Let’s try to understand the basics of each skill and try to keep it simple and not get into the technical details. It becomes simple for children if we keep it simple and clear in our own mind.
1. Identifying Main Idea: The main idea is the basic idea or the overall idea of a text. For example, if you are reading a short story about whales, ask your child questions like, ‘What is this book/story mainly about’. The main idea can also be for a particular paragraph within a text. Identifying the main idea brings focus to the text and adds purpose to reading.
2. Identifying Detail: Details support the main idea of the text. Ask children questions like ‘How can you describe Hansel and Gretel’s experience in the woods when they got lost in the jungle’.
3. Sequencing Events: This skill is used in text, which is in the form of stories. Ask questions like ‘What happened first’, ‘What happened next’, ‘What happened in the end’, ‘Whom all did the Gingerbread Man meet’, etc.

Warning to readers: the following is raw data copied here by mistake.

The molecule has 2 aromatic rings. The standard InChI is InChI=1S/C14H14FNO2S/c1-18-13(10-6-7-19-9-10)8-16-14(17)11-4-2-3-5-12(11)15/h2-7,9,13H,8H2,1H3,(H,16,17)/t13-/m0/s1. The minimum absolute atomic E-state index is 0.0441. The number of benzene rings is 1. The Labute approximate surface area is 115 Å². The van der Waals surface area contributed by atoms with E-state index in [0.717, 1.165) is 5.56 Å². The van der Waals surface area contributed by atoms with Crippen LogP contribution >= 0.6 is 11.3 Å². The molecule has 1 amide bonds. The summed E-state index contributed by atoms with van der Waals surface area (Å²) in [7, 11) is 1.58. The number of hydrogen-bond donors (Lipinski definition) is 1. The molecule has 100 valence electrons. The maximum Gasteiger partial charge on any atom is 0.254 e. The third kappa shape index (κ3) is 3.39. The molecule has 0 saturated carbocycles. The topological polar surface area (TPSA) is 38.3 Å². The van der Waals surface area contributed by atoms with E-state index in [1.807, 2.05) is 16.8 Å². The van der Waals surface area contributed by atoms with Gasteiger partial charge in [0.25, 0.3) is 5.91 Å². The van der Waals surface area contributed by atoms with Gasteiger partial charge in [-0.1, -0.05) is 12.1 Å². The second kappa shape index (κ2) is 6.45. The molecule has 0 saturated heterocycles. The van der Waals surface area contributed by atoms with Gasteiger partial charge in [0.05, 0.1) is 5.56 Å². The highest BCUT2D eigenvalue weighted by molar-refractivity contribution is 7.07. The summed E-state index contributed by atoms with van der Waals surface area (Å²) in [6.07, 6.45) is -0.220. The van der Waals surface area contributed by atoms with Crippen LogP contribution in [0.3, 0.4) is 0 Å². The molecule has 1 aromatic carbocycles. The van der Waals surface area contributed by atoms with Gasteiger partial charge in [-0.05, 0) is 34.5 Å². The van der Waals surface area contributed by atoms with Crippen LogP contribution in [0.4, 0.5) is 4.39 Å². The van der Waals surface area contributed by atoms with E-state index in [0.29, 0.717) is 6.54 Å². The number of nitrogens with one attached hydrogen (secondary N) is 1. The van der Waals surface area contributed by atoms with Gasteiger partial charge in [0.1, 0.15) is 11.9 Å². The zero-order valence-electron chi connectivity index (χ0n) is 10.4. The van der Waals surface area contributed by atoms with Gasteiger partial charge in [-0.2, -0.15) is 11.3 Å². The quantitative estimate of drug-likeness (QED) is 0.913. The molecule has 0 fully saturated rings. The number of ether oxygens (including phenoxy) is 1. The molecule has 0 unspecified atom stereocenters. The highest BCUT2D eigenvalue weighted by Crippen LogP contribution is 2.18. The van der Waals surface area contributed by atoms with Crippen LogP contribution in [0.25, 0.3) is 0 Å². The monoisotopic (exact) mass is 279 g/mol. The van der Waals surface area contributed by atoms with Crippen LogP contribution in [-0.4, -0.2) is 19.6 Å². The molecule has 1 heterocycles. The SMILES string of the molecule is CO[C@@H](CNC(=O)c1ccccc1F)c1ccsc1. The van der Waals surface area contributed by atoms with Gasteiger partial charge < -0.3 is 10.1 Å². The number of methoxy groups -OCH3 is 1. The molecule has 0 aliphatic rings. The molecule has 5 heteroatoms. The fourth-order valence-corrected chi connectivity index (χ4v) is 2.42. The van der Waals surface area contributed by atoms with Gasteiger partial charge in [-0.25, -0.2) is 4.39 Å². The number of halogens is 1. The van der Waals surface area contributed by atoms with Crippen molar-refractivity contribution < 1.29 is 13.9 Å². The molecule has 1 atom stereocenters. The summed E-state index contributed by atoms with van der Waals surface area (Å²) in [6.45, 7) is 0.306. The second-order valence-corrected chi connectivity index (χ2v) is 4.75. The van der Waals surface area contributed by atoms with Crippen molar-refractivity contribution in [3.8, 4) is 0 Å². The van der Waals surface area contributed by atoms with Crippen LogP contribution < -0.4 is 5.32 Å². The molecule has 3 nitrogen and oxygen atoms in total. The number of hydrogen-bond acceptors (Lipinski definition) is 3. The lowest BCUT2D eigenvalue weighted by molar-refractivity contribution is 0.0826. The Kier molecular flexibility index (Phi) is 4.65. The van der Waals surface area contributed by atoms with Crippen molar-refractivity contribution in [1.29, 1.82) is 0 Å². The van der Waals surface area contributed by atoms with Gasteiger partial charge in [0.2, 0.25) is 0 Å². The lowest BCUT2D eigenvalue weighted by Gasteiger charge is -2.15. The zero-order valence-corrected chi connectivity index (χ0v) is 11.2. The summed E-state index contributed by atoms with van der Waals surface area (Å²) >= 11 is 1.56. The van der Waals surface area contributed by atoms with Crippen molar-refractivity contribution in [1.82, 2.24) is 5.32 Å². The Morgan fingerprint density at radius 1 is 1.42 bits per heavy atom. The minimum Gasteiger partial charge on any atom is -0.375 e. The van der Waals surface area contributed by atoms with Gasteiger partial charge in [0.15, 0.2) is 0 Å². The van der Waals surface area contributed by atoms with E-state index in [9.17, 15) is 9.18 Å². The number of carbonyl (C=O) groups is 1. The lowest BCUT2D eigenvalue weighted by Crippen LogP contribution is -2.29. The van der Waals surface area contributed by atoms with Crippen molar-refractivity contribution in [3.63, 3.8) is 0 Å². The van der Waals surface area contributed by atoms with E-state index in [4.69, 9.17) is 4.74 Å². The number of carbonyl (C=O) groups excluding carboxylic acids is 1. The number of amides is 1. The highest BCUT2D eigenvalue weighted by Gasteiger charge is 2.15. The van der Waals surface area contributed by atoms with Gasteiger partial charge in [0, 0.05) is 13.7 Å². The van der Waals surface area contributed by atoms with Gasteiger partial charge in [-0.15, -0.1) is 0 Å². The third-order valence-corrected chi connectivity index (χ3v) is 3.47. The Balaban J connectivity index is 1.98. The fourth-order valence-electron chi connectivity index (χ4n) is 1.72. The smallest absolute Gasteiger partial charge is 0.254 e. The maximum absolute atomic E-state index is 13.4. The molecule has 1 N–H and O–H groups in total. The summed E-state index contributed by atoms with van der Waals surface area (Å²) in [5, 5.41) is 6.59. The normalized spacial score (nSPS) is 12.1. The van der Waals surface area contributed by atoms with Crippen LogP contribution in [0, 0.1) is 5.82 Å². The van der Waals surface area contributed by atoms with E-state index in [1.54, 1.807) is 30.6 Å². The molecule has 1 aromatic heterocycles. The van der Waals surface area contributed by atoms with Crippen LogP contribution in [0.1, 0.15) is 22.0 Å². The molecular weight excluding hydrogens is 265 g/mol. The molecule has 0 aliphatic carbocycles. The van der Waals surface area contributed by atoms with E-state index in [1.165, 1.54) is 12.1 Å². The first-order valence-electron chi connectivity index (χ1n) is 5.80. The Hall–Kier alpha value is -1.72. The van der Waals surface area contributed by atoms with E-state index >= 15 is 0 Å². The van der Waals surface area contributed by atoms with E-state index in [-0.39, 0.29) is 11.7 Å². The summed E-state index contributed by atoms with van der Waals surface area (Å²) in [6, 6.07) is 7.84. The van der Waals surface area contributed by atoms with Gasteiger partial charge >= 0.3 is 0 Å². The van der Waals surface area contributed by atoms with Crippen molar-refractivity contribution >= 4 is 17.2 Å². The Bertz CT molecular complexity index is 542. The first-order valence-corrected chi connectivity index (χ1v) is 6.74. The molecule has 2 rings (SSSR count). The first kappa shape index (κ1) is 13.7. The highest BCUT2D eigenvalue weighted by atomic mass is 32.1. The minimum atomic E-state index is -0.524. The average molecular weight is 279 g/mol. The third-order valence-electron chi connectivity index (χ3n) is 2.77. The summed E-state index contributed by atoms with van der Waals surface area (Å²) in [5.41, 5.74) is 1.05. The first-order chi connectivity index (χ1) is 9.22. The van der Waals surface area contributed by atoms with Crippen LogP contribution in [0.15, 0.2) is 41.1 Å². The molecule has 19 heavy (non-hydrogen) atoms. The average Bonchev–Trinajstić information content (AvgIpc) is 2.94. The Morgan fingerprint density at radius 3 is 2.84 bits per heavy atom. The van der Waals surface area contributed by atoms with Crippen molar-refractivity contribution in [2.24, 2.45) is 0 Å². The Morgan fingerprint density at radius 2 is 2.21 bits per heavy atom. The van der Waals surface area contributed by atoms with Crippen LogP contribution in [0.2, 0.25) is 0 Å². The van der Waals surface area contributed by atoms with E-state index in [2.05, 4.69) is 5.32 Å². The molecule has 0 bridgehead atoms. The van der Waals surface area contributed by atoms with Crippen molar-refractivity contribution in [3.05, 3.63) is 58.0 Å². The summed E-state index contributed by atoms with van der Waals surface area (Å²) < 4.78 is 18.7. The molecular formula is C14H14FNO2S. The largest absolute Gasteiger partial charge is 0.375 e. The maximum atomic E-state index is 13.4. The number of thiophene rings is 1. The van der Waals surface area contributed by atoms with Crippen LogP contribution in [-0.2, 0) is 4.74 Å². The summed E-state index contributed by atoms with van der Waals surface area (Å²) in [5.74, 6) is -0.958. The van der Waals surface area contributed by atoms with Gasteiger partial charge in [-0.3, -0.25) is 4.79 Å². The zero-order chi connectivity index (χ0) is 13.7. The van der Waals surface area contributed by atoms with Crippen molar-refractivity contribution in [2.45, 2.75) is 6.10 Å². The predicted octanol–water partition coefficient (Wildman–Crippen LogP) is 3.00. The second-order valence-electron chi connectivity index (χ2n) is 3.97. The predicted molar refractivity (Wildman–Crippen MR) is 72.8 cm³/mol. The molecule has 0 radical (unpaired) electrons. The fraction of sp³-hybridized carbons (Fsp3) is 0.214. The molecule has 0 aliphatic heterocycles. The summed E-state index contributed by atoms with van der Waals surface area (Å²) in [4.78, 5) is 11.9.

4. Using Context: Many a time your child will come across words that she wouldn’t know or text that would not be very clear to understand. For this very reason you need to teach her the skill of making guesses based on the words or sentences that are in the text. For example if you come across the word ‘flabbergasted’ and your child has never heard this word before, instead of you telling her directly what it means, you can ask her to make a guess based on the context which could be ‘on seeing the humungous sand castle Henry was flabbergasted’. Have her come up with words in context to ‘humungous sand castle’, which could eventually lead up to determining the meaning of ‘flabbergasted’.